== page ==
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by Mark Nielsen

About the author:

The author (home page) works at The Computer Underground, Inc. as a file clerk and as a professional consultant at 800linux.com. In his spare time, he does volunteer stuff, like writing these documents. This document was edited using Nedit and ispell.


How to use a Ramdisk for Linux



This article shows how to use RAM as a virtual harddisk.


Introduction to RamDisk

This is a brief article about how to setup a RamDisk on a RedHat 6.0 system. It should be very similar for other Linux distributions.

What is a RamDisk? A RamDisk is a portion of memory that you allocate to use as a partition. Or, in other words, you are taking memory, pretending to treat it as a hard drive, and you are saving your files to it. Why would you want to use a RamDisk? Well, if you know that certain files you have are constantly going to be used, putting the files into memory will increase the performance of your computer since your memory is faster than your hard drive. Things like web servers with lots of data can be sped up this way. Or, if you are insane, and you have a PII 550 Mhz computer with 1 gig of memory and an old 500 meg hard drive, you can use it just to increase your hard drive space. Then again, if you want an almost diskless machine, it might not be that crazy afterall.

Here are some more resources to help you.

  1. http://metalab.unc.edu/LDP/HOWTO/Kernel-HOWTO.html
  2. http://metalab.unc.edu/LDP/HOWTO/mini/LILO.html
  3. /usr/src/linux/Documentation/ramdisk.txt

How to use RamDisk

Well, it is very easy to use a ramdisk. First of all, the default installation of RedHat 6.0 comes with ramdisk support. All you have to do is format a ramdisk and then mount it to a directory. To find out all the ramdisks you have available, do a "ls -al /dev/ram*". This gives you the preset ramdisks available to your liking. These ramdisks don't actually grab memory until you use them somehow (like formatting them). Here is a very simple example of how to use a ramdisk.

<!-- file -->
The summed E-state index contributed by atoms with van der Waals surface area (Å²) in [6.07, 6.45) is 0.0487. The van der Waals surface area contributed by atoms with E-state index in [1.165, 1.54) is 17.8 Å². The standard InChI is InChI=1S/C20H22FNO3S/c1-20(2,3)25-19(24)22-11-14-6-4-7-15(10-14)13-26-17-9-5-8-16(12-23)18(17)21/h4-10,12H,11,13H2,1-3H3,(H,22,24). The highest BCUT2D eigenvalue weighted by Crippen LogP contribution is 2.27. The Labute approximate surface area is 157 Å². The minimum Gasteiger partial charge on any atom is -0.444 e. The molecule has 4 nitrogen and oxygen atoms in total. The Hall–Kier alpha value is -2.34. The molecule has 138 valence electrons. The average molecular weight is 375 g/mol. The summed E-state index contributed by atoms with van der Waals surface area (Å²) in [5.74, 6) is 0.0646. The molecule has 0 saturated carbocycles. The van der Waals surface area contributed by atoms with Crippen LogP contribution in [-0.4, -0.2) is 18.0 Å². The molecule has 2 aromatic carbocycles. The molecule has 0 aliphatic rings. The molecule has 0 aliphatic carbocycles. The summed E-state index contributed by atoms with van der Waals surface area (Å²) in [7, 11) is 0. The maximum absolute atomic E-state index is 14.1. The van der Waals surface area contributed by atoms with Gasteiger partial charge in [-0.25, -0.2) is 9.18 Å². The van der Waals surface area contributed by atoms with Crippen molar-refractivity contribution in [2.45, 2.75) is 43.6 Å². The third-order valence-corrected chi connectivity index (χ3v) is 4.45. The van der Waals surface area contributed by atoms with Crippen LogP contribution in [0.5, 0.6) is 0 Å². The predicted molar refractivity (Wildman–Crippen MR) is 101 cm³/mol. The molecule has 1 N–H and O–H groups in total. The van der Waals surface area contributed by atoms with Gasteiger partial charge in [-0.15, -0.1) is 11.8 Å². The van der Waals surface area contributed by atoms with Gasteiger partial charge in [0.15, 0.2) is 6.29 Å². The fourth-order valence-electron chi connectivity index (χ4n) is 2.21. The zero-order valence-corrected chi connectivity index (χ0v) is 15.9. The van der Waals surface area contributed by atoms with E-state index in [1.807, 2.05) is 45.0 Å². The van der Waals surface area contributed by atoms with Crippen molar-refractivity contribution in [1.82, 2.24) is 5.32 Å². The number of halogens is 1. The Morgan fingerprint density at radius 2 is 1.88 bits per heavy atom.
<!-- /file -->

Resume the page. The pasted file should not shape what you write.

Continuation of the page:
# create a mount point:
mkdir /tmp/ramdisk0
# create a filesystem:
mke2fs /dev/ram0
# mount the ramdisk:
mount /dev/ram0 /tmp/ramdisk0
Those three commands will make a directory for the ramdisk , format the ramdisk (create a filesystem), and mount the ramdisk to the directory "/tmp/ramdisk0". Now you can treat that directory as a pretend partition! Go ahead and use it like any other directory or as any other partition.
If the formatting of the ramdisk faild then you might have no support for ramdisk compiled into the Kernel. The Kernel configuration option for ramdisk is CONFIG_BLK_DEV_RAM .

The default size of the ramdisk is 4Mb=4096 blocks. You saw what ramdisk size you got while you were running mke2fs. mke2fs /dev/ram0 should have produced a message like this:

mke2fs 1.14, 9-Jan-1999 for EXT2 FS 0.5b, 95/08/09
Linux ext2 filesystem format
Filesystem label=
1024 inodes, 4096 blocks
204 blocks (4.98%) reserved for the super user
First data block=1
Block size=1024 (log=0)
Fragment size=1024 (log=0)
1 block group
8192 blocks per group, 8192 fragments per group
1024 inodes per group
Running df -k /dev/ram0 tells you how much of that you can really use (The filesystem takes also some space):
>df -k /dev/ram0
Filesystem  1k-blocks  Used Available Use% Mounted on
/dev/ram0        3963    13      3746   0% /tmp/ramdisk0

What are some catches? Well, when the computer reboots, it gets wiped. Don't put any data there that isn't copied somewhere else. If you make changes to that directory, and you need to keep the changes, figure out some way to back them up.